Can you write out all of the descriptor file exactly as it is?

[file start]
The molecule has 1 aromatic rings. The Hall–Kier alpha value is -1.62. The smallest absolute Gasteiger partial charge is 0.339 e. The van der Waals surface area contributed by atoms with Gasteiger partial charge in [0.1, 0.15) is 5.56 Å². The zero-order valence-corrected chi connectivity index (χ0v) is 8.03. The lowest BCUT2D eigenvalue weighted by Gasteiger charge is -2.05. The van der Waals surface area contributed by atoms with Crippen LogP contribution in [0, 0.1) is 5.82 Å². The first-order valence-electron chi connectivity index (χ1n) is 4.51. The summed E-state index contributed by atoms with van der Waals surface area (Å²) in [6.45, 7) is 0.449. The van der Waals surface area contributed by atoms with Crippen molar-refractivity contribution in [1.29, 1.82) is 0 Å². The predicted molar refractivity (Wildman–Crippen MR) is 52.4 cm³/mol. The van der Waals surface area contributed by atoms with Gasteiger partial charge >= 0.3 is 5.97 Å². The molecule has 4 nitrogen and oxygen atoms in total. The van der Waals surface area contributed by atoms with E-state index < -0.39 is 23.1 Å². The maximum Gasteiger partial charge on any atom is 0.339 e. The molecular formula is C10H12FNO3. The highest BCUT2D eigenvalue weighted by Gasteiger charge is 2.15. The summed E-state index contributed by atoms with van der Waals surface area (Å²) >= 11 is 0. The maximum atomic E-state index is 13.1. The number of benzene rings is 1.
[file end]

The molecule has 1 aromatic rings. The Hall–Kier alpha value is -1.62. The smallest absolute Gasteiger partial charge is 0.339 e. The van der Waals surface area contributed by atoms with Gasteiger partial charge in [0.1, 0.15) is 5.56 Å². The zero-order valence-corrected chi connectivity index (χ0v) is 8.03. The lowest BCUT2D eigenvalue weighted by Gasteiger charge is -2.05. The van der Waals surface area contributed by atoms with Crippen LogP contribution in [0, 0.1) is 5.82 Å². The first-order valence-electron chi connectivity index (χ1n) is 4.51. The summed E-state index contributed by atoms with van der Waals surface area (Å²) in [6.45, 7) is 0.449. The van der Waals surface area contributed by atoms with Crippen molar-refractivity contribution in [1.29, 1.82) is 0 Å². The predicted molar refractivity (Wildman–Crippen MR) is 52.4 cm³/mol. The van der Waals surface area contributed by atoms with Gasteiger partial charge >= 0.3 is 5.97 Å². The molecule has 4 nitrogen and oxygen atoms in total. The van der Waals surface area contributed by atoms with E-state index < -0.39 is 23.1 Å². The maximum Gasteiger partial charge on any atom is 0.339 e. The molecular formula is C10H12FNO3. The highest BCUT2D eigenvalue weighted by Gasteiger charge is 2.15. The summed E-state index contributed by atoms with van der Waals surface area (Å²) >= 11 is 0. The maximum atomic E-state index is 13.1. The number of benzene rings is 1.